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Pioneering Progress

Pascal's gift to UMMC could affect anyone who undergoes joint replacement

PascalRobert “Bob” Pascal has made a life-long habit of giving back to the people and places that help him thrive, ensuring others have a chance to flourish as well. True to form, Mr. Pascal recently made a gift of $1 million to University of Maryland Medical Center after receiving expert care from orthopaedic surgeon Theodore “Ted” Manson, MD. The gift is allowing Dr. Manson to speed his pioneering research on orthopaedic implants from the bench to the bedsides of patients across the country.

Mr. Pascal’s investment in UMMC follows decades of broad support for the communities that have sustained him. From his childhood home in an apartment above a bakery, he worked hard to become a star student and athlete –-ultimately earning a spot on Duke University’s Blue Devils football team, where he was named first team All-American and Most Valuable Player. After eventually buying United Propane and building it into one of the top 25 companies in the nation, Mr. Pascal gave a lead gift to Duke for its new 80,000-square-foot Pascal Field House, which helps next-generation football players develop their skills.

He also became a public servant, spending four years as a Maryland state senator, seven years as county executive of Anne Arundel County, and six as secretary of appointments to Gov. William Schaefer. Now retired from official public service, Mr. Pascal continues to serve his community through other means, such as his wide-scale restoration of the 950-acre Jean Ellen duPont Shehan wildlife sanctuary, which he acquired from the National Audubon Society in July 2010. He’s vowed not to develop any of this unspoiled land, and his restoration efforts have included revitalizing a waterfront house on the property that serves as a retreat for wounded veterans.

“Bob Pascal is just a terrific guy,” says Dr. Manson, who performed Mr. Pascal’s knee replacement surgery last year. “He’s the kind of person you look forward to talking to when you see him on the clinic schedule.”

These days, Mr. Pascal appears on the schedule less and less after his highly successful surgery. “When I asked around about the best orthopaedic surgeons, Ted Manson’s name was mentioned often,” recalls Mr. Pascal. “I was extremely impressed with the way he handled my case. My knee feels great; that’s the bottom line. It got well, and it got well quickly.”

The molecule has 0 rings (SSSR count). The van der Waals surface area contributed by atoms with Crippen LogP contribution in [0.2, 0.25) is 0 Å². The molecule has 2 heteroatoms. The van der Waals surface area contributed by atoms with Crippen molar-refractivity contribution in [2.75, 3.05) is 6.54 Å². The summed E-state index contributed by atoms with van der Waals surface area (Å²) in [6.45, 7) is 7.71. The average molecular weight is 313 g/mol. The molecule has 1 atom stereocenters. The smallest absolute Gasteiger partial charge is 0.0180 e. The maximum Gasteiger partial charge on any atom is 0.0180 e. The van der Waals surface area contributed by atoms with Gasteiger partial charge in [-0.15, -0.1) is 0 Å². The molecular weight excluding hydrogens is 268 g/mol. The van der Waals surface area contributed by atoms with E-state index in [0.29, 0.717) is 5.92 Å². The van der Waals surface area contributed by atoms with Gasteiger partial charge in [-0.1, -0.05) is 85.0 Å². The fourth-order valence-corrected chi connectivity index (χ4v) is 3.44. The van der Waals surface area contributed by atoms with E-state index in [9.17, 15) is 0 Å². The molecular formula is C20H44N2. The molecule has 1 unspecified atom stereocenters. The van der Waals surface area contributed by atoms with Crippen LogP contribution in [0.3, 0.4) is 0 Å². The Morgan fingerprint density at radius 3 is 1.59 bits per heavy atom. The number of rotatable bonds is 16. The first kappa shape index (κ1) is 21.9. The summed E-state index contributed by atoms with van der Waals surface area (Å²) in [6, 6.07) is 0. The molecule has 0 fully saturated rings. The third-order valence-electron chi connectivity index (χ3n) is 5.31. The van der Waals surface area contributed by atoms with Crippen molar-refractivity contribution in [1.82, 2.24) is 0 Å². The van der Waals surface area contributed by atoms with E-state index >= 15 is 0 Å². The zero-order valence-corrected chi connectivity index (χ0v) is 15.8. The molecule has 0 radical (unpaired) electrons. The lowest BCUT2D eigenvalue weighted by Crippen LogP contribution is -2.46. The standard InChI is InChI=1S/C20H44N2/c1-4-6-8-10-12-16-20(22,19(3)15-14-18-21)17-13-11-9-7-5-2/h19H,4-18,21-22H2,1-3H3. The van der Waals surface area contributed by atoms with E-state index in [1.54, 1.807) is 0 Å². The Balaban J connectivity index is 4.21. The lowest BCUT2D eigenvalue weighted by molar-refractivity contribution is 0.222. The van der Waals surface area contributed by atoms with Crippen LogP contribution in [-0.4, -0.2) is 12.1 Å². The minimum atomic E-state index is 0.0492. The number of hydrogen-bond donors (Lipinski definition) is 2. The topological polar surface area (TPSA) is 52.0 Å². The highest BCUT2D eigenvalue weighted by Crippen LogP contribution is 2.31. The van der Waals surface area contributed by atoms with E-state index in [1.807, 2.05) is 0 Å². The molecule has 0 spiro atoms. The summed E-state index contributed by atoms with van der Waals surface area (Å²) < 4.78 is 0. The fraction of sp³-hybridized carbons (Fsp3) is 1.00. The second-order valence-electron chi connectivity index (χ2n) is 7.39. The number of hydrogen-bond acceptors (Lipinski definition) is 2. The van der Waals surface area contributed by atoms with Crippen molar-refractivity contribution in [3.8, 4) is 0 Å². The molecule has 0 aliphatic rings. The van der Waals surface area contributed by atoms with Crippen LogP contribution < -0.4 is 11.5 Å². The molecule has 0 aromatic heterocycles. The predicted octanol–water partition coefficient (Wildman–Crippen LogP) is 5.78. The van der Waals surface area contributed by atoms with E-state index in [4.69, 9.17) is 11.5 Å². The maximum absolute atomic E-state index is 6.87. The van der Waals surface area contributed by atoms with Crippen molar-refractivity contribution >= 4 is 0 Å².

With his contribution to Dr. Manson’s work, Mr. Pascal will be helping others get well far into the future. Partnering with colleagues across the university—including Robert O’Toole, MD, Mark Shirtliff, PhD, Bruce Gilliam, MD, Kalpana Shere-Wolf, MD, and Emily Heil, PharmD —Dr. Manson is pioneering studies on the prevention and treatment of infection in orthopaedic implants. Through innovative techniques such as placing precisely the right amount of antibiotics around implants at the time of surgery and administering antibiotics directly into implants that have already become infected, Dr. Manson is changing the landscape for the more than 800,000 Americans receiving joint replacements each year.

“There can’t be a better place to invest than UMMC,” Mr. Pascal says. “This funding will go directly toward solving a critical problem, and I think the results are going to be really fantastic. Dr. Manson will take this gift and run with it.”

“We’re using Mr. Pascal’s gift to translate our smaller-scale basic science project into a large-scale effort and to launch a nationwide clinical trial,” Dr. Manson explains. “With all of today’s restrictions on government and industry funding, it’s very difficult to secure support for these types of projects. It’s only through people like Mr. Pascal that we’re able to do this.

“With this one gift, Bob is going to end up helping quite a few people.”

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